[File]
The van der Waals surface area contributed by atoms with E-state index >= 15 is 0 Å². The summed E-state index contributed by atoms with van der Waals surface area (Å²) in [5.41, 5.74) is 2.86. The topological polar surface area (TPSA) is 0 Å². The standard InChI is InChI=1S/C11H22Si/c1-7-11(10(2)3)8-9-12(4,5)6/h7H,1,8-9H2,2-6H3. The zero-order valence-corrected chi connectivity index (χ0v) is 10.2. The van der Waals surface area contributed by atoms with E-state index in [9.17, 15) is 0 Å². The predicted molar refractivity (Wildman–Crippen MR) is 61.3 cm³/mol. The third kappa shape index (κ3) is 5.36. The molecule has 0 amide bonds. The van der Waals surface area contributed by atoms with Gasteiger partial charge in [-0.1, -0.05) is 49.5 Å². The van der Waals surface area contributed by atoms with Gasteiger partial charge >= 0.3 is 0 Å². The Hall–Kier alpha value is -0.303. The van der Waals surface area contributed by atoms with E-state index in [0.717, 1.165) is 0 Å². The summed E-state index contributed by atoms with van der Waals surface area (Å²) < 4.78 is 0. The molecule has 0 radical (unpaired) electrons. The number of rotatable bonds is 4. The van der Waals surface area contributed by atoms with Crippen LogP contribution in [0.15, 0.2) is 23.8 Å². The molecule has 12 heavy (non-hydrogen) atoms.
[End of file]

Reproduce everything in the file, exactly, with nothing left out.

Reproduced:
The van der Waals surface area contributed by atoms with E-state index >= 15 is 0 Å². The summed E-state index contributed by atoms with van der Waals surface area (Å²) in [5.41, 5.74) is 2.86. The topological polar surface area (TPSA) is 0 Å². The standard InChI is InChI=1S/C11H22Si/c1-7-11(10(2)3)8-9-12(4,5)6/h7H,1,8-9H2,2-6H3. The zero-order valence-corrected chi connectivity index (χ0v) is 10.2. The van der Waals surface area contributed by atoms with E-state index in [9.17, 15) is 0 Å². The predicted molar refractivity (Wildman–Crippen MR) is 61.3 cm³/mol. The third kappa shape index (κ3) is 5.36. The molecule has 0 amide bonds. The van der Waals surface area contributed by atoms with Gasteiger partial charge in [-0.1, -0.05) is 49.5 Å². The van der Waals surface area contributed by atoms with Gasteiger partial charge >= 0.3 is 0 Å². The Hall–Kier alpha value is -0.303. The van der Waals surface area contributed by atoms with E-state index in [0.717, 1.165) is 0 Å². The summed E-state index contributed by atoms with van der Waals surface area (Å²) < 4.78 is 0. The molecule has 0 radical (unpaired) electrons. The number of rotatable bonds is 4. The van der Waals surface area contributed by atoms with Crippen LogP contribution in [0.15, 0.2) is 23.8 Å². The molecule has 12 heavy (non-hydrogen) atoms.